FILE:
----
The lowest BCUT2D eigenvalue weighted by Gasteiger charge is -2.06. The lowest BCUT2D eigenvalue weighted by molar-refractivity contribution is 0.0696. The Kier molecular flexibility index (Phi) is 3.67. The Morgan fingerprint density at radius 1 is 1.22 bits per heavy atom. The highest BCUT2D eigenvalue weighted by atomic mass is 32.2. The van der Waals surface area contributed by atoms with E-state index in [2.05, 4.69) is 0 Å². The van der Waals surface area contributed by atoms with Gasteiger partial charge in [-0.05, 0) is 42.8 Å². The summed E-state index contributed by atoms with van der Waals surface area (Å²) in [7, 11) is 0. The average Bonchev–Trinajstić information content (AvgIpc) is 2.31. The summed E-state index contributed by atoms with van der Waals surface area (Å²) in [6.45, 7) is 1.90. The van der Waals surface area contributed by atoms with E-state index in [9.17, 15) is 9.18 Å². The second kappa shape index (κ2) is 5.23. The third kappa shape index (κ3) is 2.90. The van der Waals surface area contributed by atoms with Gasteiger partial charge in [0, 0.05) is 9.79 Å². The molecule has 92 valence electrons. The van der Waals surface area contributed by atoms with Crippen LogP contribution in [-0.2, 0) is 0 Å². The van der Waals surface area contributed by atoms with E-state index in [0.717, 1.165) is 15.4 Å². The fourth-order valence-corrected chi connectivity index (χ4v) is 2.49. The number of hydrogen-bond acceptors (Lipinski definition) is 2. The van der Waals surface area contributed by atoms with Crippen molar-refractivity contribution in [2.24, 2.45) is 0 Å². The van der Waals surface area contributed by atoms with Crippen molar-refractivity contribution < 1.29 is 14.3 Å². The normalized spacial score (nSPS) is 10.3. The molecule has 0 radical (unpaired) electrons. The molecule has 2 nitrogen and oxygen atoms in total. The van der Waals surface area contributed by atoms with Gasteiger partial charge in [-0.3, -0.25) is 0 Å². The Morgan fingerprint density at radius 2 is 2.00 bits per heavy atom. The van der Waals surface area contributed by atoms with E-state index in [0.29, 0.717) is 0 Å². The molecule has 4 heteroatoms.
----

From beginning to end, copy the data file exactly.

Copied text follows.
The lowest BCUT2D eigenvalue weighted by Gasteiger charge is -2.06. The lowest BCUT2D eigenvalue weighted by molar-refractivity contribution is 0.0696. The Kier molecular flexibility index (Phi) is 3.67. The Morgan fingerprint density at radius 1 is 1.22 bits per heavy atom. The highest BCUT2D eigenvalue weighted by atomic mass is 32.2. The van der Waals surface area contributed by atoms with E-state index in [2.05, 4.69) is 0 Å². The van der Waals surface area contributed by atoms with Gasteiger partial charge in [-0.05, 0) is 42.8 Å². The summed E-state index contributed by atoms with van der Waals surface area (Å²) in [7, 11) is 0. The average Bonchev–Trinajstić information content (AvgIpc) is 2.31. The summed E-state index contributed by atoms with van der Waals surface area (Å²) in [6.45, 7) is 1.90. The van der Waals surface area contributed by atoms with E-state index in [9.17, 15) is 9.18 Å². The second kappa shape index (κ2) is 5.23. The third kappa shape index (κ3) is 2.90. The van der Waals surface area contributed by atoms with Gasteiger partial charge in [0, 0.05) is 9.79 Å². The molecule has 92 valence electrons. The van der Waals surface area contributed by atoms with Crippen LogP contribution in [-0.2, 0) is 0 Å². The van der Waals surface area contributed by atoms with E-state index in [0.717, 1.165) is 15.4 Å². The fourth-order valence-corrected chi connectivity index (χ4v) is 2.49. The number of hydrogen-bond acceptors (Lipinski definition) is 2. The van der Waals surface area contributed by atoms with Crippen molar-refractivity contribution in [2.24, 2.45) is 0 Å². The van der Waals surface area contributed by atoms with Crippen molar-refractivity contribution < 1.29 is 14.3 Å². The normalized spacial score (nSPS) is 10.3. The molecule has 0 radical (unpaired) electrons. The molecule has 2 nitrogen and oxygen atoms in total. The van der Waals surface area contributed by atoms with Gasteiger partial charge in [-0.3, -0.25) is 0 Å². The Morgan fingerprint density at radius 2 is 2.00 bits per heavy atom. The van der Waals surface area contributed by atoms with E-state index in [0.29, 0.717) is 0 Å². The molecule has 4 heteroatoms.